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Will Printing Money Do It?

As recession deepens in the euro zone and US growth remains tepid, western central bankers have in effect announced their intention to print money as long as it takes for growth to return. The critics of this Keynesian solution are seeing red. Republicans fret that jump-starting job creation, as US Fed chairman Ben Bernanke proposes to do, could improve the re-election prospects for Barack Obama. Head of German Bundesbank considers it a devilish policy that would burn Germany along with the euro zone in the fire of inflation.

But what happens if inflation is not ignited, and nor is the engine of job-creation lit? The answer to this conundrum will determine the health of the world economy for years to come.

The Fed’s policy of Quantative Easing (QE3) is effectively a plan to print $40 billion each month to buy mortgage-backed securities for an indefinite period. The resulting lowering of mortgage rates is expected to revive the housing market and, along with it, construction industry jobs and household wealth. As Bernanke put it, “We’re looking for ongoing, sustained improvement in the labour market.”

Despite criticism, Bernanke certainly has the authority to take this extreme measure as the Fed’s mission is “to promote effectively the goals of maximum employment, stable prices and moderate long-term interest rates”.

The idea behind QE3 is that uncertainty about fiscal policy since 2008 has depressed job creation by 2 per cent. A similar desire to end uncertainty forced the European Central Bank to promise unlimited backing to shore up national bonds. The euro zone economy shrank 0.2 per cent in the second quarter compared to the previous quarter. Job losses, too, accelerated at the fastest pace since last year reaching a record rate of 11.2 per cent in June. After unsuccessful attempts at saving the euro through repeated bailouts, and pursuing an austerity policy, ECB’s Mario Draghi has promised to indefinitely buy debt from euro zone countries like Spain and Italy that are threatened with unsustainable rise in bond yield. Troubled countries have been buoyed by the promise of ECB support but they haven’t yet asked for help, worried perhaps by new conditionalities.

How long will the money taps remain open? One of the Fed’s bankers, Charles Evans, of the Federal Reserve Bank of Chicago, recommended that the Fed pledge to keep rates near zero until unemployment is down to 7 per cent or inflation has risen to 3 per cent. It is not clear what happens if near-zero rates do not inspire bankers to risk offering long-term mortgages, or if the housing market does not take off. Neither is there certainty that the ECB can keep its promise if countries start backsliding on reform. If investors keep sitting on their pile of cash, despairing about not finding customers, there may be no inflation — but there won’t be any rise in employment either.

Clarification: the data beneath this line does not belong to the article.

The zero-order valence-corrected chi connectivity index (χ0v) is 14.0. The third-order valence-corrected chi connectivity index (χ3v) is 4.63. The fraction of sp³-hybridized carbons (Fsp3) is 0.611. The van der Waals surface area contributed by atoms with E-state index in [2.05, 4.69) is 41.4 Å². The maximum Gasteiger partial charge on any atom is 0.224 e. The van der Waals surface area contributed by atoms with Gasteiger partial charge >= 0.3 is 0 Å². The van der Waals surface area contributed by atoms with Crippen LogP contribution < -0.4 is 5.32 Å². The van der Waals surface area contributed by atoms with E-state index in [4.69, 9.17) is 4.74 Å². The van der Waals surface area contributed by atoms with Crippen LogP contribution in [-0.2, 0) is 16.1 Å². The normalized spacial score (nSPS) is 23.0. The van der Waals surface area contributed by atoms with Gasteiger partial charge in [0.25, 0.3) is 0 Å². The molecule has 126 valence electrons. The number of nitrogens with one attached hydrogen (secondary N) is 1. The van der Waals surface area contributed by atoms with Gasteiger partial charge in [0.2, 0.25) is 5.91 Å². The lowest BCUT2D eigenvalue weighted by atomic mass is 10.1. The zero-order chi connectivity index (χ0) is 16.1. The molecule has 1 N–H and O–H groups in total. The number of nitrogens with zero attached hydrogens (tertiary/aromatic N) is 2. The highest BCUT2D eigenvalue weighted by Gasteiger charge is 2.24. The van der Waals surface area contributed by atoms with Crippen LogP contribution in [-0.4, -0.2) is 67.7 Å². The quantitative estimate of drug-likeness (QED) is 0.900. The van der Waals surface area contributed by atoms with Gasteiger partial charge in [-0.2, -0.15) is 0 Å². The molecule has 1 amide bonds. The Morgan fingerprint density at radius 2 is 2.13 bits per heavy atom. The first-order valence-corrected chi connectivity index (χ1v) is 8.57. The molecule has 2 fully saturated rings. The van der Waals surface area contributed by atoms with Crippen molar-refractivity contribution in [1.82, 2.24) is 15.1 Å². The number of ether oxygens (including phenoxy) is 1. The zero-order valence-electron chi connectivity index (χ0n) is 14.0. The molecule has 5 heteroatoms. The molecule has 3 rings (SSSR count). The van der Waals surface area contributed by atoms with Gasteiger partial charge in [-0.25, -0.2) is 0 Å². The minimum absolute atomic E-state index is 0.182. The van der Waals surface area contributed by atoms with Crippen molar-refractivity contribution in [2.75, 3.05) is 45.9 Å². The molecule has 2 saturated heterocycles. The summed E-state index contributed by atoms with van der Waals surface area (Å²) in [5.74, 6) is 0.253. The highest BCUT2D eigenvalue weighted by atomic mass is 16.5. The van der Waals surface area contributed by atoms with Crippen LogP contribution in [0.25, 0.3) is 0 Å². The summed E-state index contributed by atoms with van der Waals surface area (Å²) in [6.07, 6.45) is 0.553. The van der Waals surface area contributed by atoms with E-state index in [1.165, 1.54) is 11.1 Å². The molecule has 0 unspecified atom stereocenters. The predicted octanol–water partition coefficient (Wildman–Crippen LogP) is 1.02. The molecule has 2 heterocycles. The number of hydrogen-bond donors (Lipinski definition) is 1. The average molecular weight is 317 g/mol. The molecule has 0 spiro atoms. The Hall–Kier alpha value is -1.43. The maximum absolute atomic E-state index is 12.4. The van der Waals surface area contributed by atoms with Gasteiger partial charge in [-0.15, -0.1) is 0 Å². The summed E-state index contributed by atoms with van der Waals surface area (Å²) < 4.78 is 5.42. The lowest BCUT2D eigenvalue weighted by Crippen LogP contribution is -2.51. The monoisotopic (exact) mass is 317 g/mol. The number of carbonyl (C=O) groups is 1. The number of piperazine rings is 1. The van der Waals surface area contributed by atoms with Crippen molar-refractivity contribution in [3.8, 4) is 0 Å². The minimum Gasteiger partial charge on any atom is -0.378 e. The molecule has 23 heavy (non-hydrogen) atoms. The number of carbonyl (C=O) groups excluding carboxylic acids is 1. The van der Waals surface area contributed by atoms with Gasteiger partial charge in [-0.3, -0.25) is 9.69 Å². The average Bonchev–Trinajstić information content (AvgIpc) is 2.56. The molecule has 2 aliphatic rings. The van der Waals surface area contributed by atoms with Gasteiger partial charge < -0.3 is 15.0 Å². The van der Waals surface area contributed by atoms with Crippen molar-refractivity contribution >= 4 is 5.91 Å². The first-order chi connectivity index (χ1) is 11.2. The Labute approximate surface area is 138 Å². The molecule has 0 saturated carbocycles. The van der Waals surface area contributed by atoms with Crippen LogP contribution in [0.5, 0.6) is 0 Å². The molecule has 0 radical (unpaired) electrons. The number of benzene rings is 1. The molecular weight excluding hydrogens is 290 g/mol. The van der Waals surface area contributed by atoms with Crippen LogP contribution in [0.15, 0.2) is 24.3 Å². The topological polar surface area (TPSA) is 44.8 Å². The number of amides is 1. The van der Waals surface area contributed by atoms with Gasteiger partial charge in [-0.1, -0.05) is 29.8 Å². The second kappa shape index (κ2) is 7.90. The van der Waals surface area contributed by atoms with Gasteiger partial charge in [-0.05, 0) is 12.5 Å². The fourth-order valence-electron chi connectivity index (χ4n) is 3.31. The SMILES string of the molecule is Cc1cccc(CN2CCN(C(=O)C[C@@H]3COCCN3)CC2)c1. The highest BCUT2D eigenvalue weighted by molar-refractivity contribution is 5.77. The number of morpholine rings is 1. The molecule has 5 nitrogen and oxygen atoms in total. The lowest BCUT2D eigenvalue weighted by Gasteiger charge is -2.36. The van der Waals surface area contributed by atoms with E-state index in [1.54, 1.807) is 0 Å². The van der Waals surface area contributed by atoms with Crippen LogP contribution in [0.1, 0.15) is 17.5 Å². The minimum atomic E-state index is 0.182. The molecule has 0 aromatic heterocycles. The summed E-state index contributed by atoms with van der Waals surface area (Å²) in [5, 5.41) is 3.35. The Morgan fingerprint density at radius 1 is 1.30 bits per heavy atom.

In their determination to jump-start the economy through stimulus spending, the central bankers may not have factored in the challenge of structural changes taking place in the labour market. Although the manufacturing industry, discouraged by rising wages in China, has begun to return to the US, job creation has been tepid. The new manufacturing relies more on automation and robots supervised by only a handful of engineers.

The fact is that unemployment is not just an American or an European problem; it is rising in China as well. For a long time China’s low-cost labour has been held responsible for disappearing western jobs. The latest data shows that manufacturing employment in China peaked in 1996.

While China’s manufacturing output in 2008 was 70 per cent greater than it was in 1996, over the same period, employment in the sector dropped by more than 25 per cent. Productivity from increasing automation rather than labour shortages could provide the explanation. Further indirect evidence comes from analysts showing that while wages are rising in China, so too is unemployment. This is because available skills do not meet the demand for high-tech manufacturing — exactly the same reason why many US manufacturing jobs remain unfilled.

Given the rather dim prospect of fiscal stimulus to financial institutions succeeding in creating jobs and increasing aggregate demand, central bankers may one day be forced to consider a remedy that some economists have long suggested for boosting consumption: simply hand over cash to individual citizens as tax rebates or vouchers for goods and services.

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